We are in the process of renaming the repository to "Shipkit". Thank you for patience!
Imagine the world where you call pull in a new version of some Open Source library and not worry if it breaks compatibility. Imagine that you can submit a pull request to some project, have it reviewed timely, and have the new version with your fix available to you in minutes after your PR is merged. Imagine that for any dependency you consider upgrading, you can view its neatly and consistently maintained release notes. Imagine that you can set up practical Continuous Delivery automation in your project in minutes, by using a well behaving and documented Gradle plugin. Imagine that you can focus on code and features while the release management, versioning, publishing, release notes generation is taken care for you automagically.
This is the goal of "mockito release tools project". The project started in November 2016 and is currently in progress.
True North Star
The goal Mockito Release Tools project is to provide easy-to-setup Continuous Delivery tooling. We would like other teams to take advantage of rapid development, frictionless releases and semantic versioning just like we do it in Mockito. We plan to make our release tools generic and neatly documented. It will be a set of libraries and Gradle plugins that greatly simplify enabling Continuous Delivery for Java libraries.
We need help!
If the vision of the project connects with you help us!!! Get in touch on the mailing list.
- Implementing features - see the issue marked with "please contribute" label.
- Using the release tools in your project and giving us feedback.
- Spreading the word of what we're doing, letting us know about other project with similar goals. You can GitHub issue tracker for reaching out.
- 2014, August - we set up automated continuous delivery for Mockito project, every merged pull requested produced release notes and new version in Maven Central. We still do it today in Mockito!
- 2016, November - we pushed out the release automation toolkit to a separate project in GitHub, called "mockito-release-tools". We really needed to do that! As much as useful the toolkit was to drive Mockito releases, we needed to make it reusable, well documented, and packaged as a separate binary.
- 2017, February - Marcin Stachniuk joins the team, implements automatic fetching of contributors from GitHub and starts working on automatic e2e testing of library clients.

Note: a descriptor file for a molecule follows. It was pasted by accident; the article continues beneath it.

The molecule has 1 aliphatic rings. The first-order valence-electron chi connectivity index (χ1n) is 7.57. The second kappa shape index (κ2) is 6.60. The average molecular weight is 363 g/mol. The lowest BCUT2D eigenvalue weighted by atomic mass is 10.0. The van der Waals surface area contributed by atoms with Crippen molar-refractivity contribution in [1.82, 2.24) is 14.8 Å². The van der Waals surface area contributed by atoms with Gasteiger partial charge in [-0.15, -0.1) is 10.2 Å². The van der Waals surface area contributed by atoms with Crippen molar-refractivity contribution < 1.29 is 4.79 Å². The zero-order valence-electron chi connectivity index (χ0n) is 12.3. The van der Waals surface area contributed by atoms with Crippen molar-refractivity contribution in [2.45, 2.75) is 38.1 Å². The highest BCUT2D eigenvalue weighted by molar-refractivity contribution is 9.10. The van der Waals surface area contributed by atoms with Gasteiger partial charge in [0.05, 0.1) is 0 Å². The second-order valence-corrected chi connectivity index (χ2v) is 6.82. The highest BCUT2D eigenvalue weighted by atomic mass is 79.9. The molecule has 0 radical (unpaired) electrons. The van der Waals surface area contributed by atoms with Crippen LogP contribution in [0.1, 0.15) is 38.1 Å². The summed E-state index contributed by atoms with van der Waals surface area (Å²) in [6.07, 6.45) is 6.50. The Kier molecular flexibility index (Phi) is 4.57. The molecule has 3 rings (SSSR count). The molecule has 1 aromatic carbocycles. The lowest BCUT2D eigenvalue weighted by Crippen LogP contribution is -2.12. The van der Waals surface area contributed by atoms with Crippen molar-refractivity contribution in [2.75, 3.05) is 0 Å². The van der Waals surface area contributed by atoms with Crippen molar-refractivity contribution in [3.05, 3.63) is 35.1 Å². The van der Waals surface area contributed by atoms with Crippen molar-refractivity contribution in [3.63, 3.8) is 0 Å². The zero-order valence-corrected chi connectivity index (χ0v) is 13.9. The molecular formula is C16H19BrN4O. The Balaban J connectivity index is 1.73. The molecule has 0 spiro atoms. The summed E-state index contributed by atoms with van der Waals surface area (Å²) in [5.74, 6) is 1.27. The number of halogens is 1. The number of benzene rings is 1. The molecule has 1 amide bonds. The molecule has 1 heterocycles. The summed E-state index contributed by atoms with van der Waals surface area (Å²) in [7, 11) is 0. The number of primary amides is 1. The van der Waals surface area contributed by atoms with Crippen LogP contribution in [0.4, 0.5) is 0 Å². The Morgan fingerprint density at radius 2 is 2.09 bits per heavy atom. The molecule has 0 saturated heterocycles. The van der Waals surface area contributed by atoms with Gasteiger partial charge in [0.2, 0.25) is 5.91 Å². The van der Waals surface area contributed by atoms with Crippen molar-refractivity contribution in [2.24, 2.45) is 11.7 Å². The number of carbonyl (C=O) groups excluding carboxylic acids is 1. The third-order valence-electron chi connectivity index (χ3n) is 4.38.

- 2017, March - Wojtek Wilk joins the team, implements release avoidance when binaries aren't changed in comparison to previous release, starts driving API compatibility validation and Shipkit dogfooding.
- 2017, April - we found a neat name for our project: "Shipit", a toolkit for shipping it! We registered the domain: http://shipkit.org
- 2017, May - there are 5 contributors in total, we expanded the vision of the project, and currently working on killer features like: automated e2e testing with library consumers + automated pushes of version upgrades #85, A/B testing of build results when upgrading dependencies.
- 2017, June - we plan to release 1.0 of Shipkit library during Gradle Summit Conference 22-23th of June 2017, Palo Alto, CA. Core features offered by 1.0:
- version management
- automatic publication of binaries to well known public repositories
- release notes generation based on Git log and the issue tracker links
- avoiding releases when binaries are the same
- pulling information about contributors and including it in release notes and pom.xml files
- and all that in a sweet little package, fully integrated, neatly automated, easy to roll out
- 2017, July - we will be present at Confitura '17 conference in Warsaw, PL, on 1st of July. We submitted a paper, if it gets accepted, Shipkit will be revealed in all its might!
The roadmap is comming soon!
This section describes how we roll the project.
Contributions are super important to build lively community and excite other engineers around the project vision. In "mockito-release-tools" we use "please contribute!" label on tickets to attract contributors. Before the ticket can be labeled with "please contribute!" it should:
- sell the feature. If the value of the ticket is not clear, why would a contributor bother to invest his free time?
- describe high level design. Otherwise it's hard to come up with the implementation. More over, lack of guiding high level design leads to more rework and ping-pong pull requests, with multiple pr->feedback->fixes cycles.
- give a starting point, point to classes in question, suggest implementation, or even point to the branch that has some scaffolding prototype code. Example "starting point" PR.
- be like #101, #84, or epic #85